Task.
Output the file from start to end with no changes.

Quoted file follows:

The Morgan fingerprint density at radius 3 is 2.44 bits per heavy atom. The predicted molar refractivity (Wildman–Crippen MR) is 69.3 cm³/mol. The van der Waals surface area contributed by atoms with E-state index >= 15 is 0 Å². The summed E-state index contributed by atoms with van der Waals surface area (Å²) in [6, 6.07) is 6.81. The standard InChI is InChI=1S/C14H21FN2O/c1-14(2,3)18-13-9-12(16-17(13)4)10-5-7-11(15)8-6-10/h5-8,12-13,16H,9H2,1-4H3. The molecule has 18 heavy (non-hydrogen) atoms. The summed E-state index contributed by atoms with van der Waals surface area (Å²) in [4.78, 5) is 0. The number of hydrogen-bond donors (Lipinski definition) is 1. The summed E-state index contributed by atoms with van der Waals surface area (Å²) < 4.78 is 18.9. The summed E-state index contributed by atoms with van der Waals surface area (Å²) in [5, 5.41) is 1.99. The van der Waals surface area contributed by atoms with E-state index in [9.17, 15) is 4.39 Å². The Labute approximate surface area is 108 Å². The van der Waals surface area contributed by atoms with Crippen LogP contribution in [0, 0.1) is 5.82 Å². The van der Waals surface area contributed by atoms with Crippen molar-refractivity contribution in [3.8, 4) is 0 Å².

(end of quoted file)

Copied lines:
The Morgan fingerprint density at radius 3 is 2.44 bits per heavy atom. The predicted molar refractivity (Wildman–Crippen MR) is 69.3 cm³/mol. The van der Waals surface area contributed by atoms with E-state index >= 15 is 0 Å². The summed E-state index contributed by atoms with van der Waals surface area (Å²) in [6, 6.07) is 6.81. The standard InChI is InChI=1S/C14H21FN2O/c1-14(2,3)18-13-9-12(16-17(13)4)10-5-7-11(15)8-6-10/h5-8,12-13,16H,9H2,1-4H3. The molecule has 18 heavy (non-hydrogen) atoms. The summed E-state index contributed by atoms with van der Waals surface area (Å²) in [4.78, 5) is 0. The number of hydrogen-bond donors (Lipinski definition) is 1. The summed E-state index contributed by atoms with van der Waals surface area (Å²) < 4.78 is 18.9. The summed E-state index contributed by atoms with van der Waals surface area (Å²) in [5, 5.41) is 1.99. The van der Waals surface area contributed by atoms with E-state index in [9.17, 15) is 4.39 Å². The Labute approximate surface area is 108 Å². The van der Waals surface area contributed by atoms with Crippen LogP contribution in [0, 0.1) is 5.82 Å². The van der Waals surface area contributed by atoms with Crippen molar-refractivity contribution in [3.8, 4) is 0 Å².